“From the moment we collect your responses, our goal — and legal obligation — is to keep them safe.”
— Kevin Smith, Census Bureau Chief Information Officer
The Census Bureau has been a leader in using, adapting and developing new technologies but the 2020 Census will be the most sophisticated and high tech yet.
America Counts spoke with Robert Colosi, a mathematical statistician in the Census Bureau’s Decennial Statistics Studies Division, about ways technology is revolutionizing the census.
He shared four specific changes that have had a major impact on how the Census Bureau counts everyone once, only once, and in the right place.
Before the Census Bureau can count every person in the country, it must first collect addresses for every housing unit. One way the Census Bureau uses this address list is to mail census materials, including invitations to respond online, by phone or by mail.
Census Bureau employees used to “canvass” neighborhoods in person, jotting down new addresses and correcting old ones on paper.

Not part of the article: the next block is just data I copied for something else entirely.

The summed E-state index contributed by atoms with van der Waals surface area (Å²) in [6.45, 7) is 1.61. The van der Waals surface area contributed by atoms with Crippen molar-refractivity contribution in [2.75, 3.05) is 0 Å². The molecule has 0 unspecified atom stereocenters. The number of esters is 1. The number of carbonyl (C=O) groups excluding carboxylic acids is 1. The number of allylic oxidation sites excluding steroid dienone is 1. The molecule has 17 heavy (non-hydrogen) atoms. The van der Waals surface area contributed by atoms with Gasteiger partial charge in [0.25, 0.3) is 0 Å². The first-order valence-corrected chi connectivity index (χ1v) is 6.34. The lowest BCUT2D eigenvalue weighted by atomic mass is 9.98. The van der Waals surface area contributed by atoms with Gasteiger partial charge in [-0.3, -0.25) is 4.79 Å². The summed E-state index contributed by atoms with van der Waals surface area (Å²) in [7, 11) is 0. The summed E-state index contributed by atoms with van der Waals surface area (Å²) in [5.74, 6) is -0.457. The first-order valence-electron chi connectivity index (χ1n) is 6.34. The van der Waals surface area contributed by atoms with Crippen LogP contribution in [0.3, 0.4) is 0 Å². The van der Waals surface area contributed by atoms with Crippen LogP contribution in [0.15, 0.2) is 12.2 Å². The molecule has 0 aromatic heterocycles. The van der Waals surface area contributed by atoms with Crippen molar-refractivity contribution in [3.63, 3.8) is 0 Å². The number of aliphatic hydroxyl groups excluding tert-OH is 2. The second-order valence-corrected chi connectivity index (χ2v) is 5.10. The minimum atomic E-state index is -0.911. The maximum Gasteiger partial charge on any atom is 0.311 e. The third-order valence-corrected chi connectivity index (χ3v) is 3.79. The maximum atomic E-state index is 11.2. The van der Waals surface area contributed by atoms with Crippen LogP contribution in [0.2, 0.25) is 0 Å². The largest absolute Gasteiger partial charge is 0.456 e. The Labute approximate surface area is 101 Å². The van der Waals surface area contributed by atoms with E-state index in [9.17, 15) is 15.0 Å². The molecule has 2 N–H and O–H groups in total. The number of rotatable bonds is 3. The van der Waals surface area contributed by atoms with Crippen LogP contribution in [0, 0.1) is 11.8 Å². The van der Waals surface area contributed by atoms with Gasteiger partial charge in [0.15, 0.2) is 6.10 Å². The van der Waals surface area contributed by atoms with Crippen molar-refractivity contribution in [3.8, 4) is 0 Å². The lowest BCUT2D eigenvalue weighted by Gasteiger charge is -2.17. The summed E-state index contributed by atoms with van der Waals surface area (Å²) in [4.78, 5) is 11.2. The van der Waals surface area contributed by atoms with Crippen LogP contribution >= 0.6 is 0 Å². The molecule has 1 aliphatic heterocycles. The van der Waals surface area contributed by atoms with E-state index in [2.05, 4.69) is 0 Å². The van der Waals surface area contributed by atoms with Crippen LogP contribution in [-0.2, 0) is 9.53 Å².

This long-running operation, known as Address Canvassing, is one of the ways the Census Bureau updates its Master Address File or MAF. The Census Bureau also works with the United States Postal Service (USPS) to confirm already existing addresses on file.
Address canvassing was costly and time-consuming. Employees traveled a total of 137 million miles to update the MAF before the 2010 Census.
“The number of miles we traveled was astronomical,” Colosi said. “We’re not going to do that for the 2020 Census.”
In 2015, the Census Bureau began using aerial images from a network of satellites.